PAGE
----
For the NDA government at the Centre and in most State capitals including Dispur, ‘Ease of Doing Business’ has been an oft-repeated mantra in the past year. The World Bank had given India a lowly ranking of 130 (later revised to 131) in 2015. This prompted Prime Minister rendra Modi to set a target that by 2017, India should break into the top 50 bracket. Such progress would make easier India’s continuing efforts to attract foreign capital, so argued the Modi government as it sought to speed up reforms and slash red tape. Taking a cue from the Centre, the BJP-led government in Assam too got a legislation passed last June to fast track proposals to set up businesses under a single window system. But despite all these efforts, India’s ranking in the World Bank’s latest ‘Doing Business’ report remains almost unchanged at 130. The country’s immediate neighbors Chi, Nepal, Bhutan and Sri Lanka are all ranked higher, while Pakistan, though ranked 144th, has been med among the top 10 improving tions. Expectedly, there are red faces in New Delhi with Union Commerce Minister Nirmala Sitharaman terming the report ‘disappointing’. The Central government is arguing that the World Bank’s ranking methodology did not factor in all of its recent efforts to sweep away arcane rules and simplify procedures. The Prime Minister has asked top bureaucrats to study the report and identify areas where further improvements can be made, asking them to file reports within a month. Clearly, this is not a setback he can take lightly; detractors are even saying that the setback dents his image as a go-getting administrator who raised the country’s expectations in 2014 with his vaunted ‘Gujarat model’ of growth.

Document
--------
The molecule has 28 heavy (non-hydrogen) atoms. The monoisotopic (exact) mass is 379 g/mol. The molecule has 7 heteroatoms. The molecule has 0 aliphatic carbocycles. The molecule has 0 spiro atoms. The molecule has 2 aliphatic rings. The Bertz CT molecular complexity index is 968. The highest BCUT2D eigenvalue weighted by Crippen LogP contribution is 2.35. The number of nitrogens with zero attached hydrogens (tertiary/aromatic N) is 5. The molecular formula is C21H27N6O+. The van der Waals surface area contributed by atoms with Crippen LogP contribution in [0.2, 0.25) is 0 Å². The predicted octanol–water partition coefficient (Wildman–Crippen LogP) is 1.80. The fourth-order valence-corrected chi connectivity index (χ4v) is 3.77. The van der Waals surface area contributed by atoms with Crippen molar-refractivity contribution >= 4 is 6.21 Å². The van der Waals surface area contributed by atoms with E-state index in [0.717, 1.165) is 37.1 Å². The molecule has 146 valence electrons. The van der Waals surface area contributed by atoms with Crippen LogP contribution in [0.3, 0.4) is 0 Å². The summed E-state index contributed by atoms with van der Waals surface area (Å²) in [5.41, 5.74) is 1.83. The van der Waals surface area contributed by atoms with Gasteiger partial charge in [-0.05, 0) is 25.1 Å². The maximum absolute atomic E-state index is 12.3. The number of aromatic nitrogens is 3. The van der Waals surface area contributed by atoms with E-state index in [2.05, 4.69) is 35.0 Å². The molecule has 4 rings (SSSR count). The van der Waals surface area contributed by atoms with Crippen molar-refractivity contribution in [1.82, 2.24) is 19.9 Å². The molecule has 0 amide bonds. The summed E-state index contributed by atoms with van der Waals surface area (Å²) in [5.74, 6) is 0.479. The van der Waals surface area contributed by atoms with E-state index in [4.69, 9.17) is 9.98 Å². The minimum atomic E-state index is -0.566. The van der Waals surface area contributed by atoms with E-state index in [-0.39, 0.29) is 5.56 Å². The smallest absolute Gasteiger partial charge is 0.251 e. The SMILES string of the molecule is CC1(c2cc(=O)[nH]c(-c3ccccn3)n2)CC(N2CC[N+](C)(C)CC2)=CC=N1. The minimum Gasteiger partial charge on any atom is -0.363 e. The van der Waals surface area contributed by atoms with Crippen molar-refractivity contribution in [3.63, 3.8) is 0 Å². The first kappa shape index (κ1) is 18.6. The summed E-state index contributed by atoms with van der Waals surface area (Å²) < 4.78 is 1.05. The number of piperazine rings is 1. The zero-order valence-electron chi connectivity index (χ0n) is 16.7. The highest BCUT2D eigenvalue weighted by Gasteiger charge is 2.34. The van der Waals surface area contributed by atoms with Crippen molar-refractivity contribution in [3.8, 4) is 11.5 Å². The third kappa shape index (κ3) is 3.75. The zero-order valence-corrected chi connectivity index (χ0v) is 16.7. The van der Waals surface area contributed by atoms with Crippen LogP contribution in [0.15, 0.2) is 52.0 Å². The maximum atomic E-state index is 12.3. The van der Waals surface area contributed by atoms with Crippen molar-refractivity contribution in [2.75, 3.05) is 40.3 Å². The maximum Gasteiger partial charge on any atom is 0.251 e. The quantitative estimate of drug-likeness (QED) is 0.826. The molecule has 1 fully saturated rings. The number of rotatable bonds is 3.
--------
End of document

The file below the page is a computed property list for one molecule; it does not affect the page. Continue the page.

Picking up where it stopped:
However, the latest rankings topped by the likes of New Zealand, Singapore, Denmark, Hong Kong and South Korea — show that while India did undertake some important reform measures, it has remained comparatively on the same rung because other countries too have been striving hard to improve. The report lauds India for speeding up power connections for new businesses (down from 4 months to 45 days), setting up an electronic system for companies to pay employee insurance contributions (ESIC), easier tax payment, simplified export-import procedures, and new mechanisms for enforcing contracts. India has also drawn kudos for overhauling the Companies Act to bring its companies in line with global accountability and corporate governce practices, while protecting minority investors’ rights. On the flip side, India’s labour laws have been flagged ‘for creating economic distortions’. The Central government is now reportedly pinning hopes that ectment of the Insolvency and Bankruptcy Code by December this year, countrywide implementation of Goods and Services Tax (GST) from April next year, as well as several initiatives being planned like single window for registering companies, revamping rules for property registration, raising of foreign-investment limits, digitizing records and better infrastructure — will all help to bring forth a much improved ‘ease of doing business’ ranking. However, it should be remembered that India’s ranking in the WB report is based on studies conducted in Delhi and Mumbai by the Intertiol Fince Corporation (IFC). Other studies ranking states last year showed that along with frontrunners like Gujarat and Andhra Pradesh, states like Jharkhand, Chhattisgarh and Madhya Pradesh too did quite well on the business reforms front. This offers hope for a state like Assam, provided its government is really sincere in dismantling the license-permit raj, improving law and order, speeding up infrastructure projects, and building up a business-friendly environment. With a stronger position at the Rajya Sabha, the Modi government may well go all out on reforms at the Centre next year — but it will reap better dividends overall if it encourages and pushes the States to do their bit to make the country a far better place to start a business or set up an industry.